And the talented Aamer again apologised to fans in cricket-crazy Pakistan for his role in the scandal by saying: “I ask for their forgiveness. I messed up.”

The highly-rated 19-year-old was released from jail last month after serving half of a six-month sentence for his part in the scandal during the Lord’s Test between England and Pakistan in 2010.

His former teammates Butt and Mohammad Asif are serving sentences of 30 and 12 months respectively, handed down by a British court in November, after the trio were found guilty of corruption and receiving illegal money.

The International Cricket Council (ICC) also banned all three players, with Aamer receiving the minimum five-year punishment after he was found guilty of deliberately bowling no-balls as part of a plan orchestrated by Butt and agent Mazhar Majeed, also now serving a jail sentence.

“I’m so angry with Salman,” said Aamer, speaking publicly for the first time since his release in an interview with former England captain Mike Atherton broadcast on Sky Sports on Monday.

“He used to call me ‘innocent one’. Like how an elder brother would speak to a younger one,” he added in comments translated by Sky into English from Urdu. “He should have helped me instead of involving me in all this.”

Aamer was once considered the hottest property in international cricket. He emerged on the scene in 2009 and was regarded as a better left-arm paceman than Pakistan great Wasim Akram was at the same age.

With 51 wickets in just 14 Tests, Aamer was on the verge of getting the ICC emerging player award in 2010 — but his career and life then derailed.

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The charges were related to bowling deliberate no-balls by Aamer and pace partner Asif in the 2010 Lord’s Test against England.

What none of the players or Majeed knew at the time was that the scam was part of a sting operation put together by now defunct British newspaper the News of the World.

Aamer said he became entangled in the Lord’s plot the day before the Test because of fears over phone contacts he had with a businessman he knew as Ali, which Butt and Majeed exploited in a meeting in the car park of the team hotel.

“Suddenly he (Majeed) said ‘oh bro, you’ve got yourself in big trouble, you’re trapped, and your career is at stake’,” Aamer recalled.

“I said ‘Bro, what’s happened?’. He told me that my calls and texts with Ali had been recorded and had reached the ICC.”

Majeed, who said a friend had told him about the ICC “probe” then explained to Aamer the way his name could avoid being linked publicly with that of Ali was if he did the agent the favour of bowling two no-balls to order.

Aamer added: “I said ‘what?!’ And here there’s something crucial that I’d like to say at this point: I’d like to say how stupid I was.

“I mean on the one hand he was telling me that a report about me had gone to the ICC, and on the other that he wanted me to do two no-balls for him.

“I was panicking so much it didn’t even occur to me how ridiculous it was. “I knew that it was cheating cricket; that it was out of order, and that it shouldn’t happen.”

Reflecting on how he got into trouble, Aamer said: “I was stupid. I should have told someone. I didn’t do it for money. Thanks to Allah, I trust myself to distinguish between right and wrong.

“They (Butt and Majeed) told me that I was in trouble for texting Ali and what was in those texts. And they said that ICC had managed to record them. There had been no need for these guys to make this story up.”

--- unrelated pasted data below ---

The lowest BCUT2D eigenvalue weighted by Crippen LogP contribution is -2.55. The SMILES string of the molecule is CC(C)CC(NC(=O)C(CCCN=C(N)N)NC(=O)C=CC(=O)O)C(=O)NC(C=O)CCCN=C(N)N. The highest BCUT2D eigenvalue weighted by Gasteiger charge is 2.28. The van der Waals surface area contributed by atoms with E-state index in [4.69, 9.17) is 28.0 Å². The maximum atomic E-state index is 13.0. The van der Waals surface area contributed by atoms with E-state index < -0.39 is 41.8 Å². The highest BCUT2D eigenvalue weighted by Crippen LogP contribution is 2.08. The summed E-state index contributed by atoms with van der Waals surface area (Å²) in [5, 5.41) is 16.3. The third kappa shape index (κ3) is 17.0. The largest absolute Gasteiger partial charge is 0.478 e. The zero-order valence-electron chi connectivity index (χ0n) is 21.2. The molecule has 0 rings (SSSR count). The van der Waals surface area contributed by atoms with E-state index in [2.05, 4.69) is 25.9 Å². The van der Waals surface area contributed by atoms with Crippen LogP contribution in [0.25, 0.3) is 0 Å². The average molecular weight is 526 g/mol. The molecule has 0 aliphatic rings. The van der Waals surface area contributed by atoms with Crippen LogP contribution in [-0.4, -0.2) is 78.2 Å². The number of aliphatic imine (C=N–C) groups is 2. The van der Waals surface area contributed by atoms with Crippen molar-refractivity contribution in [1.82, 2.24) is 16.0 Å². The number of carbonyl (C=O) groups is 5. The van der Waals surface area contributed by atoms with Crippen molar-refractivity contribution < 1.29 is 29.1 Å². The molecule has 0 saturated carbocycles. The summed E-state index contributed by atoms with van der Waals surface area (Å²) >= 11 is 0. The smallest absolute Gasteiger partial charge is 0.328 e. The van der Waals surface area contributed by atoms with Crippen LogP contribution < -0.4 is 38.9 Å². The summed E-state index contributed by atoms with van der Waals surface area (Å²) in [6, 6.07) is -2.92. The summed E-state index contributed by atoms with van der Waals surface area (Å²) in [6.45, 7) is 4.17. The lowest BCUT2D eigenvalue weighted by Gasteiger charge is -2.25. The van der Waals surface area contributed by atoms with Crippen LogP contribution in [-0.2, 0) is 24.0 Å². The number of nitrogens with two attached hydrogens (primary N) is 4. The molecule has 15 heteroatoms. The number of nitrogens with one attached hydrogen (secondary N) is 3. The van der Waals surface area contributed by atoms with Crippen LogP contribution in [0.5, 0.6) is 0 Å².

Aamer, who faces an uncertain future, thanked his family and long-time mentor Asif Bajwa for their backing.

“It’s a very difficult time but good people are boosting my morale and giving me courage.”

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Meanwhile, a former International Cricket Council chief on Tuesday accused India of fostering corruption in the sport, saying illegal betting in the country was the root cause of the problem.

Ehsan Mani, who headed the ICC between 2003 and 2006, estimated Sunday’s Asia Cup match between India and Pakistan in Dhaka attracted bets worth $US500 million ($A473 million), but did not say how he had arrived at the figure.

“Unless the betting industry is brought under control in India, you can’t stop match-fixing,” he told the New Delhi-based Mail Today in an interview.

“There’s no doubt that India, certainly Delhi and Mumbai, is the epicentre of cricket betting.

“I’m a strong advocate of legalising betting in India, and bringing it under control of regulatory authorities so that … the conduct of bookies can be monitored properly,” he added.

“You’ll find that the risk of corrupting players around the world will reduce significantly.”

Mani urged the ICC, headed by federal Indian minister Sharad Pawar, and the Board of Control for Cricket in India (BCCI), to pressure the government to legalise betting.

“It’s a matter of how you control it because there’s no way, I believe, that it can be stamped out in India. So, if (it) can’t be stamped out, how do they control it in a way that it can stop corrupting the game?”

Mani, a Pakistani chartered accountant, said India should look at the legal gambling systems in Britain and Australia.

Legal betting firms inform the ICC’s Anti-Corruption and Security Unit if they encounter suspicious betting patterns, Mani said.

Mani said lucrative Twenty20 tournaments, such as the Indian Premier League and the Big Bash in Australia, had emboldened illegal bookies.

“Obviously, high-profile matches like the IPL and Big Bash leave a lot of scope for players to be corrupted; whether they are being corrupted or not, I can’t say,” he said.

“I think IPL must have added hugely to the cricket betting industry in India.”